0.884

 

Complication: ARDS

0.034

0.31 (0.11–0.92)

0.003

0.11 (0.03–0.48)

0.170

 

Complication: DVT

0.753

 

0.283

 

0.887

 

Complication: pneumonia

0.459

 

0.933

 

0.608

 

Payment (reference: uninsured)

      

 Private insurance

0.000

3.00 (1.71–5.26)

0.636

 

0.005

1.93 (1.22–3.05)

 Government insurance

0.053

 

0.283

 

0.035

1.67 (1.04–2.71)

 Payment, other

0.203

 

0.748

 

0.602

 

Hospital length of stay (log)

0.000

49.70 (25.59–96.52)

0.000

110.39 (35.85–339.92)

0.000

18.08 (10.77–30.35)

Probability, death (log)

0.028

1.54 (1.05–2.62)

0.617

 

0.450

 

Sample size

889

 

431

 

1022

 

Area under the curve (95% CI)

0.88 (0.86–0.90)

 

0.91 (0.88–0.94)

 

0.85 (0.83–0.88)

 

Race, the predictor of highest interest to our study, was predictive of DRF in two of seven models: AI/AN versus Hispanic and Asian with the AI/AN group demonstrating increased odds of 1.61 (95 % CI 1.12–2.32) and 1.66 (95 % CI 1.06–2.59) times more in favor of the AI/AN group, respectively. There was no statistically significant difference in DRF between the AI/AN group and all other races combined (Table 3), or when compared to Whites, Blacks or African Americans, Hawaiian/Pacific Islanders, or Other races (Table 4).

The importance of covariates varied across models. Hospital length of stay, probability of death, and payer were significant covariates in nearly every model, whereas gender was not significant in any model. Patient age was a significant covariate in one model (AI/AN versus Black or African American) but with a P value of just less than 0.05 and a confidence interval with an upper limit rounded to 1.0. Hospital complications emerged as significant covariates, but sporadically. Across all models, four of eight significant complications were negatively associated with DRF. Pneumonia was the most common complication with more than twice as many cases in comparison to the second most common complication, but did not emerge as a significant covariate in any of the seven models.

Discussion

In 2002, the Institute of Medicine issued a call to action to eliminate racial and ethnic health disparities (Institute of Medicine of the National Academies 2002). To ensure optimum health outcomes for indigenous peoples following acute SCI, it is important to fully appreciate their ability to access prescribed rehabilitative care. DRF not only is a critical component in patients achieving their full recovery potential, but also answers the Institute of Medicine’s call.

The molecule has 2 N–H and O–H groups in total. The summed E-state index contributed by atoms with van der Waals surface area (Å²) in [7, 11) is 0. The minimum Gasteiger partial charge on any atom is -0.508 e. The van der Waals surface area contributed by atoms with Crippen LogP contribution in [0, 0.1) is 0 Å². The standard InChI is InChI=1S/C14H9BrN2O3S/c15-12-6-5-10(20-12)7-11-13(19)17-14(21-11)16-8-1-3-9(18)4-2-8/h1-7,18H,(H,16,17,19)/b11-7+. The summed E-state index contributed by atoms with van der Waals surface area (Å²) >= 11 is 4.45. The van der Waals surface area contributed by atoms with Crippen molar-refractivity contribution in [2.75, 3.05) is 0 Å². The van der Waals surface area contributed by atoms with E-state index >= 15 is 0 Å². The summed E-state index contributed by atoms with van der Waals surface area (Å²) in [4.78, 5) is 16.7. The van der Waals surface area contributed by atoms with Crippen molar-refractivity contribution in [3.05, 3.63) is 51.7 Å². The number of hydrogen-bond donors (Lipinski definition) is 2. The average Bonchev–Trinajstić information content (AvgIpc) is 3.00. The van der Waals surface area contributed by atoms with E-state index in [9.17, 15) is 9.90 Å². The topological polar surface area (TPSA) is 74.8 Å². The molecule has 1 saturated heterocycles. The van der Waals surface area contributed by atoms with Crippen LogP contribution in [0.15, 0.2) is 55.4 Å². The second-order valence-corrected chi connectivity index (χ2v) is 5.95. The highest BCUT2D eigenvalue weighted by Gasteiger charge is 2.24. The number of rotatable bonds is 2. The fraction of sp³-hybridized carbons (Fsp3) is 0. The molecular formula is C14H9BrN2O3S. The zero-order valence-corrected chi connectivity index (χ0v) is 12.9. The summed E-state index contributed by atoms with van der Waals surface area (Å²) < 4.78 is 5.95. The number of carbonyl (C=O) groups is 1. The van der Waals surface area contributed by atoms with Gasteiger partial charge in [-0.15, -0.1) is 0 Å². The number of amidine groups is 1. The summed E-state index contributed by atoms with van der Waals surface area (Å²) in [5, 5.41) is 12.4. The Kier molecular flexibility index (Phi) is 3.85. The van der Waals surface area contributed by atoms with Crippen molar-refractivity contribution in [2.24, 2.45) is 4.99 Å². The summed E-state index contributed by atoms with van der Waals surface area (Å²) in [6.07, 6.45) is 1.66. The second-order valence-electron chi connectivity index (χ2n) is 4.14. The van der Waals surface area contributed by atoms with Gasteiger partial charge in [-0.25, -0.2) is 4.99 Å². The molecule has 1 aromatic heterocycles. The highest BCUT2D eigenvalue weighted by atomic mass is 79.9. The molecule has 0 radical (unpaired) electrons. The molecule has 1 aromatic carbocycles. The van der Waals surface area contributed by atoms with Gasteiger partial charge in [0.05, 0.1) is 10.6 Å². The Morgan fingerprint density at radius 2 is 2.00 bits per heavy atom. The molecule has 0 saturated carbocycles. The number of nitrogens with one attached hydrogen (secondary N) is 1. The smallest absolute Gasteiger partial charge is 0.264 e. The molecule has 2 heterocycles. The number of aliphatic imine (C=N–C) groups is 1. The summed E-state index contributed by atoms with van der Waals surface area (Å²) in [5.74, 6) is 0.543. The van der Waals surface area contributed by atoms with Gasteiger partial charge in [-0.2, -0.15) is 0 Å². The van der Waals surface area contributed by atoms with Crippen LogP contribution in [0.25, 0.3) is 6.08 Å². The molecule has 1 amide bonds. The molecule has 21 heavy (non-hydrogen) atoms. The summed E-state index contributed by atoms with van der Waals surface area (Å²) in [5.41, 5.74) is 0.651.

Heretofore, the exclusion of the AI/AN race due to sample size, the amalgamation of all smaller minorities into an aggregate “Other” group, and the recognized effect of racial misclassification may have obscured the number of AIs/ANs within any given sample (Office of Management and Budget 2000). In the presence of ongoing controversy regarding ill-defined racial categories in medical research, dialogue is actively encouraged by the editors of leading medical and scientific journals (Council of Biology Editors, Style Manual Committee 1994; United States Census Bureau 2000; Bhopal and Donaldson 1998; Schwartz 2001; Wood 2000; Editor 2001; Burchard et al. 2003; Cooper 2003; Karter 2003; Ellison 2005; Braun 2006). The OMB recommends summary studies comply with recommendations to independently assess small numbers of selected racial groups (Burhansstipanov 2000). The U.S. Census Bureau projects non-regionally specific growth within the AI/AN community to be double that of the general U.S. population in 2010 (Norris et al. 2010). As such, the need to understand outcome patterns for this minority is urgent.

Overall, our cohort was similar to previous trauma-driven racial disparity studies with regard to median age, gender, and incidence rate of SCI (NSCISC 2014). In examining the most recent 5 years of NTDB data, we failed to identify a negative disparity in DRF for AI/AN patients with SCI compared to other racial groups when other factors were taken into account.